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Nicolas Erny
Nicolas Erny

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A journey into the world of refs and ref forwarding in React

In many React projects, we need to interact directly with the DOM.
For example, when we want to set the focus to an element. How to do that in React?

Let's start by creating a custom input component.

function MyInput({ ...props }: React.InputHTMLAttributes<HTMLInputElement>) {
  return <input {...props} />;
}
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Now, we want to get the focus after the component is mounted. To do that, we need to get access to the DOM element.
React refs are a way to get a reference to a DOM node. We use the useRef hook to create a ref object called myInputRef. Then, we add the ref to the input element.
myInputRef enables us to call the focus method on the DOM element. As we want to get the focus after it's mounted, we need to use the useEffect hook. We end up with the following code:

function MyInput({ ...props }: React.InputHTMLAttributes<HTMLInputElement>) {
  const myInputRef = React.useRef<HTMLInputElement>(null);
  React.useEffect(() => {
    if (myInputRef.current) {
      myInputRef.current.focus();
    }
  }, []);
  return <input ref={myInputRef} {...props} />;
}
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Imagine that our goal is to create a generic custom component. We do not want to get the focus each time we use our React component. The idea is to be more flexible. We would like to expose a ref and let the parent component decide what to do (set the focus or not).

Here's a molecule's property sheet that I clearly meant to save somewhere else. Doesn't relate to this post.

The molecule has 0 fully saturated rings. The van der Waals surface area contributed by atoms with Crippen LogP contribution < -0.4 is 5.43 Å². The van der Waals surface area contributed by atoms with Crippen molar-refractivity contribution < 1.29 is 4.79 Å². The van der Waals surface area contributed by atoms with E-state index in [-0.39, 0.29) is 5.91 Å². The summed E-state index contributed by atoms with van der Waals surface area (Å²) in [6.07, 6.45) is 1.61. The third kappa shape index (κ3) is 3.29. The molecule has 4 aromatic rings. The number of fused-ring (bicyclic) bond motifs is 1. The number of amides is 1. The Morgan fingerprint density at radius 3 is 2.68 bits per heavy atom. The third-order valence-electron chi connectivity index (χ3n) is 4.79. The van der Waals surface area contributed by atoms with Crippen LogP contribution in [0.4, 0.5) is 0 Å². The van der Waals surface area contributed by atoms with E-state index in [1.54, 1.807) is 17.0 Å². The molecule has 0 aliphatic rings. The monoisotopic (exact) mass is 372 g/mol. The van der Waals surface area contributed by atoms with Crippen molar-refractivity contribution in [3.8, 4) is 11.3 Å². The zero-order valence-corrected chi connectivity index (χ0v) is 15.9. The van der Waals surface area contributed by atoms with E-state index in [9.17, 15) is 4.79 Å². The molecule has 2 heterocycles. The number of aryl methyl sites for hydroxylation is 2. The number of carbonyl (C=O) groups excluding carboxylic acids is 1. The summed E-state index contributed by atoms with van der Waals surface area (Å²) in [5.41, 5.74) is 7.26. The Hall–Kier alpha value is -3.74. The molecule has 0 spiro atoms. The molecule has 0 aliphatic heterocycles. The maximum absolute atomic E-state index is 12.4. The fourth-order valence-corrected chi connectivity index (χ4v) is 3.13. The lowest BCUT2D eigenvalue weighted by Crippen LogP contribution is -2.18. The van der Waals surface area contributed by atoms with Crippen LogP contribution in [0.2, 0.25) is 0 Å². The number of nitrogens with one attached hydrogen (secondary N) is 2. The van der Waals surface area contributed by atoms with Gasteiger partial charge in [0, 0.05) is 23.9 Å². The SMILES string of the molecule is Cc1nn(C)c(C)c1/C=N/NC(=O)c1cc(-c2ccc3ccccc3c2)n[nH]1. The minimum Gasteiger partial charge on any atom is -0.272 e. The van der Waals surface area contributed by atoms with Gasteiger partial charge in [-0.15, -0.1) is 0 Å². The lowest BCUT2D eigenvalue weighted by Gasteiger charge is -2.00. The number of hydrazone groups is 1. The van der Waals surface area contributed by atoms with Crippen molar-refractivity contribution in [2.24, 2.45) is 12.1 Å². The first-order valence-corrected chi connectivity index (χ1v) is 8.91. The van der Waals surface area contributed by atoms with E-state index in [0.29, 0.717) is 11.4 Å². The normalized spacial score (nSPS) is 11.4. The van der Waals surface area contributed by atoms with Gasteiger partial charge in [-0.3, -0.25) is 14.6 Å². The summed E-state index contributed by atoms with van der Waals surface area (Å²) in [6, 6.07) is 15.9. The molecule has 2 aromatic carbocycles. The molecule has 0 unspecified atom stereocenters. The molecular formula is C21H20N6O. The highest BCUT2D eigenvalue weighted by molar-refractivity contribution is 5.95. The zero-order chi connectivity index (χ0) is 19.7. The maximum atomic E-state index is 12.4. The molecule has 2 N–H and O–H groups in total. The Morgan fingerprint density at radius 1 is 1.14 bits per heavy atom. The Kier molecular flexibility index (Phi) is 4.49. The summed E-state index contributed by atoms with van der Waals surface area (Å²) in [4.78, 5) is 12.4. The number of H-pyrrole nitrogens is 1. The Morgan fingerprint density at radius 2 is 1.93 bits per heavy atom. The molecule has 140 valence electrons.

The naive approach is to add a ref property to MyInput.

function MyInput({
  ref,
  ...props
}: React.DetailedHTMLProps<React.InputHTMLAttributes<HTMLInputElement>, HTMLInputElement> ) {
  return <input ref={ref} {...props} />;
}
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Here's the App component that uses MyInput:

function App() {
  const inputRef = useRef<HTMLInputElement>(null);

  React.useEffect(() => {
    if (inputRef.current) {
      inputRef.current.focus();
    }
  }, []);

  return (
    <div>
      <MyInput ref={inputRef} />
    </div>
  );
}
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It does not work, and we get the following warning:

Warning: MyInput: ref is not a prop. Trying to access it will result in undefined being returned. If you need to access the same value within the child component, you should pass it as a different prop.

We cannot use a prop called ref, so let's rename it. Here's what the code would be like:

function MyInput({
  myRef,
  ...props
}: React.InputHTMLAttributes<HTMLInputElement> & {
  myRef: React.Ref<HTMLInputElement>;
}) {
  return <input ref={myRef} {...props} />;
}

function App() {
  const inputRef = useRef<HTMLInputElement>(null);

  React.useEffect(() => {
    if (inputRef.current) {
      inputRef.current.focus();
    }
  }, []);

  return (
    <div>
      <MyInput myRef={inputRef} />
    </div>
  );
}
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It works. But according to the React documentation, it's not the recommended solution. A component should use the ref property to be compatible with other components and libraries.
Ref is not available in props, so we must wrap the component in forwardRef. Now, our function component accepts ref as the second argument.

Let's refactor our code to use forwardRef instead. Here's the final version:

type MyInputProps = React.DetailedHTMLProps<
  React.InputHTMLAttributes<HTMLInputElement>,
  HTMLInputElement
>;
const MyInput = React.forwardRef<HTMLInputElement, MyInputProps>(function (
  { ...props },
  ref
) {
  return <input ref={ref} {...props} />;
});

function App() {
  const inputRef = useRef<HTMLInputElement>(null);

  React.useEffect(() => {
    if (inputRef.current) {
      inputRef.current.focus();
    }
  }, []);

  return (
    <div>
      <MyInput ref={inputRef} />
    </div>
  );
}
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This technique for automatically passing a ref through a component to one of its children is called ref forwarding.

I hope that gives you an idea of a good way to use React forwardRef in Typescript.

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